56 - Caesar wants a pact of secrecy against Alexander. So many secrets!
57 - We finish researching trapping and now that animal hex near Thebes is ripe with food and production! Next up we research masonry.
58 - The city-state of Monaco has requested my assistance, but they are really far away. Like, hundreds of years in terms of Civilization! Well, the barbarians they need help with aren’t that far away, maybe I’ll send my warriors.
60 - Thebes finishes its second set of workers intended for Memphis, and now I tell them to work on a library. Wow, that hour went really fast!
Minutes to Action: 1
What I loved: Even though it has beautiful graphics and uses hexagons instead of squares, it still feels like Civilization. I’m a Civilization II snob but I still managed to really appreciate everything Civilization V had to offer. On my reasonably decent gaming PC, the game ran smoothly with just some weird lag after hitting the next turn button. One of the things that really bothered me about Civilization III and IV were that they seemed too focused on graphics and not enough on keeping the speed of the game at a reasonable level, Civ V has seemingly fixed that.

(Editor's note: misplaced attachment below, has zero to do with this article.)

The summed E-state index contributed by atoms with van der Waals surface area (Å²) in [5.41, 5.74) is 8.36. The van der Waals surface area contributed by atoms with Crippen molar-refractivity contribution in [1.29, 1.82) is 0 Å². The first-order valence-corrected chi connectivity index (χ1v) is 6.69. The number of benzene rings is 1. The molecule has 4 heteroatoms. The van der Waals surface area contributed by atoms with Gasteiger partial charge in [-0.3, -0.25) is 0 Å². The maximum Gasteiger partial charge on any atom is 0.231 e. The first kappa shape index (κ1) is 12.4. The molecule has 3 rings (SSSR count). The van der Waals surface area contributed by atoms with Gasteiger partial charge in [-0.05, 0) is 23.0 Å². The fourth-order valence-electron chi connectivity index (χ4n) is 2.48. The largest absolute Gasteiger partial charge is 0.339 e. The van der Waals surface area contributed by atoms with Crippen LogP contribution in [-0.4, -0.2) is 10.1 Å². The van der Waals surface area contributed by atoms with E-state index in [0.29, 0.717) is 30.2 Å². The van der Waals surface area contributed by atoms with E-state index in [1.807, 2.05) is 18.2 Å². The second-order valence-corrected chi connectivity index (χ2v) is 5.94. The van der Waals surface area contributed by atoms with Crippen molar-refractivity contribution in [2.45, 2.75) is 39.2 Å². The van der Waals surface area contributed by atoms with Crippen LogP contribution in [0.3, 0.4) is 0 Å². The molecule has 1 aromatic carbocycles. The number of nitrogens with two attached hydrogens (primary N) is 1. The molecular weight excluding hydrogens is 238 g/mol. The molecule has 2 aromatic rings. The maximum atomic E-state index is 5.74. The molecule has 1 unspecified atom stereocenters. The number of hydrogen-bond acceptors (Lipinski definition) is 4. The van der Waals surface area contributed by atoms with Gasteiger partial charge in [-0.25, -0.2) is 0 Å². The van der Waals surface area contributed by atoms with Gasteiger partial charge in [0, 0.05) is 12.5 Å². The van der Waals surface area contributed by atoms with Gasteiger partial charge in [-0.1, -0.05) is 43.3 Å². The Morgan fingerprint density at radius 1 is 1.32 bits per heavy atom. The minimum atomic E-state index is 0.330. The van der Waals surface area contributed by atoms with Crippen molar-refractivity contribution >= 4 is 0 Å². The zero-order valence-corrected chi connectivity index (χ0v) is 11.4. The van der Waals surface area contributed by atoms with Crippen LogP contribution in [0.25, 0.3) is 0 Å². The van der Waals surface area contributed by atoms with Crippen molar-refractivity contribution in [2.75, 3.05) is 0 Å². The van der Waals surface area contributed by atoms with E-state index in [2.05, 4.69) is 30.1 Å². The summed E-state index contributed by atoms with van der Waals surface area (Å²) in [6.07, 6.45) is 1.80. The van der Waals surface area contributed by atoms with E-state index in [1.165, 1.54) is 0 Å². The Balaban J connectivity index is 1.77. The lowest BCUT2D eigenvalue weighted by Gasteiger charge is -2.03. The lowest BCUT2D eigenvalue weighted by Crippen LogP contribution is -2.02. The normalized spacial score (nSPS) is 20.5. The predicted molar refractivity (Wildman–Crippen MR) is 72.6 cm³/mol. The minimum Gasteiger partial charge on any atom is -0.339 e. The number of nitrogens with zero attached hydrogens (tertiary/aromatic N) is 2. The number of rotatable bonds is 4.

What I liked: Graphically the game is gorgeous; keep in mind, this is just a turn-based strategy game and we got along just fine with 16-bit sprites for decades, but I can really appreciate the time and effort put into beautifying the game. From someone unfamiliar with the series, it wouldn’t be obvious to them where one tile begins and the other ends, it’s all very seamless and provides the great illusion that you’re not playing something with so much strategy and math behind it.